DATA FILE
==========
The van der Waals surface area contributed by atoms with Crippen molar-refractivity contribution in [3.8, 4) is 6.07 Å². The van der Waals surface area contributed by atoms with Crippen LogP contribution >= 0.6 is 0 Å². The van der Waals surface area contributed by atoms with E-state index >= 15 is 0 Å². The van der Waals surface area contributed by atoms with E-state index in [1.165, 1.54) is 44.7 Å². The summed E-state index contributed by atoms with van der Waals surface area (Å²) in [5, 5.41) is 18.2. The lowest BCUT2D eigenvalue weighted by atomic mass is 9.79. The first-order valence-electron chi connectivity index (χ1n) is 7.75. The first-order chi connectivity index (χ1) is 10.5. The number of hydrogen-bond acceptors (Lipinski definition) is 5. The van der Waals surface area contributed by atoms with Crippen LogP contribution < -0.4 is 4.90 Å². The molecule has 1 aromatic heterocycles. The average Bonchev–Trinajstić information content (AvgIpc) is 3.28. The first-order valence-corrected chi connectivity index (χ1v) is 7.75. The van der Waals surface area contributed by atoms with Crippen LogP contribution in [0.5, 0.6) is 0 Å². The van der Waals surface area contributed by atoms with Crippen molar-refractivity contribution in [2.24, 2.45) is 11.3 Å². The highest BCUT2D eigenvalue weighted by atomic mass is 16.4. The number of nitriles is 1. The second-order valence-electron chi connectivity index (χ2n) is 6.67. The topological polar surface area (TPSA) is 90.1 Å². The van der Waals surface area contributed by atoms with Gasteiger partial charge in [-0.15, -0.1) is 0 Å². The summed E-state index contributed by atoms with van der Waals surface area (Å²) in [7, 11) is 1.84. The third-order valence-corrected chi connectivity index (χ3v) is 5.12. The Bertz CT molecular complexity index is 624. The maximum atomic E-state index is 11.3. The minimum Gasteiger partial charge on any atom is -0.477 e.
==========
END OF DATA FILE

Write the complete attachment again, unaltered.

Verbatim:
The van der Waals surface area contributed by atoms with Crippen molar-refractivity contribution in [3.8, 4) is 6.07 Å². The van der Waals surface area contributed by atoms with Crippen LogP contribution >= 0.6 is 0 Å². The van der Waals surface area contributed by atoms with E-state index >= 15 is 0 Å². The van der Waals surface area contributed by atoms with E-state index in [1.165, 1.54) is 44.7 Å². The summed E-state index contributed by atoms with van der Waals surface area (Å²) in [5, 5.41) is 18.2. The lowest BCUT2D eigenvalue weighted by atomic mass is 9.79. The first-order valence-electron chi connectivity index (χ1n) is 7.75. The first-order chi connectivity index (χ1) is 10.5. The number of hydrogen-bond acceptors (Lipinski definition) is 5. The van der Waals surface area contributed by atoms with Crippen LogP contribution < -0.4 is 4.90 Å². The molecule has 1 aromatic heterocycles. The average Bonchev–Trinajstić information content (AvgIpc) is 3.28. The first-order valence-corrected chi connectivity index (χ1v) is 7.75. The van der Waals surface area contributed by atoms with Crippen LogP contribution in [0.5, 0.6) is 0 Å². The van der Waals surface area contributed by atoms with Crippen molar-refractivity contribution in [2.24, 2.45) is 11.3 Å². The highest BCUT2D eigenvalue weighted by atomic mass is 16.4. The number of nitriles is 1. The second-order valence-electron chi connectivity index (χ2n) is 6.67. The topological polar surface area (TPSA) is 90.1 Å². The van der Waals surface area contributed by atoms with Gasteiger partial charge in [-0.15, -0.1) is 0 Å². The summed E-state index contributed by atoms with van der Waals surface area (Å²) in [7, 11) is 1.84. The third-order valence-corrected chi connectivity index (χ3v) is 5.12. The Bertz CT molecular complexity index is 624. The maximum atomic E-state index is 11.3. The minimum Gasteiger partial charge on any atom is -0.477 e.